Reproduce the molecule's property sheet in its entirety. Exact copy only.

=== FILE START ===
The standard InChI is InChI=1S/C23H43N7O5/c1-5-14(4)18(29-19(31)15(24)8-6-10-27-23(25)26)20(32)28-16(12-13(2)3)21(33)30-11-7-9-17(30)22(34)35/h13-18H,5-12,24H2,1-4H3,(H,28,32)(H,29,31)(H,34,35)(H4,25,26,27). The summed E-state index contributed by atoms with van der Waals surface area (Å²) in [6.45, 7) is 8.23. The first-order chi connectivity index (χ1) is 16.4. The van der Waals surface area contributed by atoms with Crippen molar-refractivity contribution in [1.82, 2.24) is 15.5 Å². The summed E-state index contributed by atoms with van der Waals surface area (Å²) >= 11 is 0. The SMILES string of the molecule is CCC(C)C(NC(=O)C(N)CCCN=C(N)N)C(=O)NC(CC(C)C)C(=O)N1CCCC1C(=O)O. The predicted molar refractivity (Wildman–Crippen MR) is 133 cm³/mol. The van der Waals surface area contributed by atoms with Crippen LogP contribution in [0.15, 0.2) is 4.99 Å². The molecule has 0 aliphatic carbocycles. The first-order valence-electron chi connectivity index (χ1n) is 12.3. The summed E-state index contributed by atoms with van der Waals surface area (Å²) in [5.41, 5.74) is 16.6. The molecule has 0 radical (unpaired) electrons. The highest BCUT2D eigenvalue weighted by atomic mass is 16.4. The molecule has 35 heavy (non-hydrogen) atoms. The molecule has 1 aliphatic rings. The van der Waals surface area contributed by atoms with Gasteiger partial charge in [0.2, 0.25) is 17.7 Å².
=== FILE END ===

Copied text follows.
The standard InChI is InChI=1S/C23H43N7O5/c1-5-14(4)18(29-19(31)15(24)8-6-10-27-23(25)26)20(32)28-16(12-13(2)3)21(33)30-11-7-9-17(30)22(34)35/h13-18H,5-12,24H2,1-4H3,(H,28,32)(H,29,31)(H,34,35)(H4,25,26,27). The summed E-state index contributed by atoms with van der Waals surface area (Å²) in [6.45, 7) is 8.23. The first-order chi connectivity index (χ1) is 16.4. The van der Waals surface area contributed by atoms with Crippen molar-refractivity contribution in [1.82, 2.24) is 15.5 Å². The summed E-state index contributed by atoms with van der Waals surface area (Å²) >= 11 is 0. The SMILES string of the molecule is CCC(C)C(NC(=O)C(N)CCCN=C(N)N)C(=O)NC(CC(C)C)C(=O)N1CCCC1C(=O)O. The predicted molar refractivity (Wildman–Crippen MR) is 133 cm³/mol. The van der Waals surface area contributed by atoms with Crippen LogP contribution in [0.15, 0.2) is 4.99 Å². The molecule has 0 aliphatic carbocycles. The first-order valence-electron chi connectivity index (χ1n) is 12.3. The summed E-state index contributed by atoms with van der Waals surface area (Å²) in [5.41, 5.74) is 16.6. The molecule has 0 radical (unpaired) electrons. The highest BCUT2D eigenvalue weighted by atomic mass is 16.4. The molecule has 35 heavy (non-hydrogen) atoms. The molecule has 1 aliphatic rings. The van der Waals surface area contributed by atoms with Gasteiger partial charge in [0.2, 0.25) is 17.7 Å².